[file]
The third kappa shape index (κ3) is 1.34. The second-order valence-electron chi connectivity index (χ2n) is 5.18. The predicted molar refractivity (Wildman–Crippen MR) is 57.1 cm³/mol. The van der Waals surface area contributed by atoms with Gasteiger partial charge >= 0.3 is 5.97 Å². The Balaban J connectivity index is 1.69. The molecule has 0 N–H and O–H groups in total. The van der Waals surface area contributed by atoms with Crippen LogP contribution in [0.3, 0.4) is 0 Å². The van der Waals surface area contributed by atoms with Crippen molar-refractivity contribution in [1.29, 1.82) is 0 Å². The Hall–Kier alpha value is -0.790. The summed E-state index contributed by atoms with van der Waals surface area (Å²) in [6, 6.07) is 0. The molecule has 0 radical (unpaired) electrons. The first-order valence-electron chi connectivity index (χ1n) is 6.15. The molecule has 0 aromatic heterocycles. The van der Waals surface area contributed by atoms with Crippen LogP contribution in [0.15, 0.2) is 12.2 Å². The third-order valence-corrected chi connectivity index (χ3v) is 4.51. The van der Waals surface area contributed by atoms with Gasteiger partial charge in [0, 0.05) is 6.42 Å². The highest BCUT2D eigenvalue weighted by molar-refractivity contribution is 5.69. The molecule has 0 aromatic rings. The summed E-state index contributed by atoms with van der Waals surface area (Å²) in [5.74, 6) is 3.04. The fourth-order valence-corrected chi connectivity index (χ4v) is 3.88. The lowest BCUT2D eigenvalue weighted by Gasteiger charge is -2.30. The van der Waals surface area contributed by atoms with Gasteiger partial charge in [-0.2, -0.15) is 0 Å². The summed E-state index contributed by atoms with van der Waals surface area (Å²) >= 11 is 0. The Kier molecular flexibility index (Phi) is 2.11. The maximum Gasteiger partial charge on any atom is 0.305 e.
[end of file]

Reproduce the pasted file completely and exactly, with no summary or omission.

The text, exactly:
The third kappa shape index (κ3) is 1.34. The second-order valence-electron chi connectivity index (χ2n) is 5.18. The predicted molar refractivity (Wildman–Crippen MR) is 57.1 cm³/mol. The van der Waals surface area contributed by atoms with Gasteiger partial charge >= 0.3 is 5.97 Å². The Balaban J connectivity index is 1.69. The molecule has 0 N–H and O–H groups in total. The van der Waals surface area contributed by atoms with Crippen LogP contribution in [0.3, 0.4) is 0 Å². The van der Waals surface area contributed by atoms with Crippen molar-refractivity contribution in [1.29, 1.82) is 0 Å². The Hall–Kier alpha value is -0.790. The summed E-state index contributed by atoms with van der Waals surface area (Å²) in [6, 6.07) is 0. The molecule has 0 radical (unpaired) electrons. The first-order valence-electron chi connectivity index (χ1n) is 6.15. The molecule has 0 aromatic heterocycles. The van der Waals surface area contributed by atoms with Crippen LogP contribution in [0.15, 0.2) is 12.2 Å². The third-order valence-corrected chi connectivity index (χ3v) is 4.51. The van der Waals surface area contributed by atoms with Gasteiger partial charge in [0, 0.05) is 6.42 Å². The highest BCUT2D eigenvalue weighted by molar-refractivity contribution is 5.69. The molecule has 0 aromatic rings. The summed E-state index contributed by atoms with van der Waals surface area (Å²) in [5.74, 6) is 3.04. The fourth-order valence-corrected chi connectivity index (χ4v) is 3.88. The lowest BCUT2D eigenvalue weighted by Gasteiger charge is -2.30. The van der Waals surface area contributed by atoms with Gasteiger partial charge in [-0.2, -0.15) is 0 Å². The summed E-state index contributed by atoms with van der Waals surface area (Å²) >= 11 is 0. The Kier molecular flexibility index (Phi) is 2.11. The maximum Gasteiger partial charge on any atom is 0.305 e.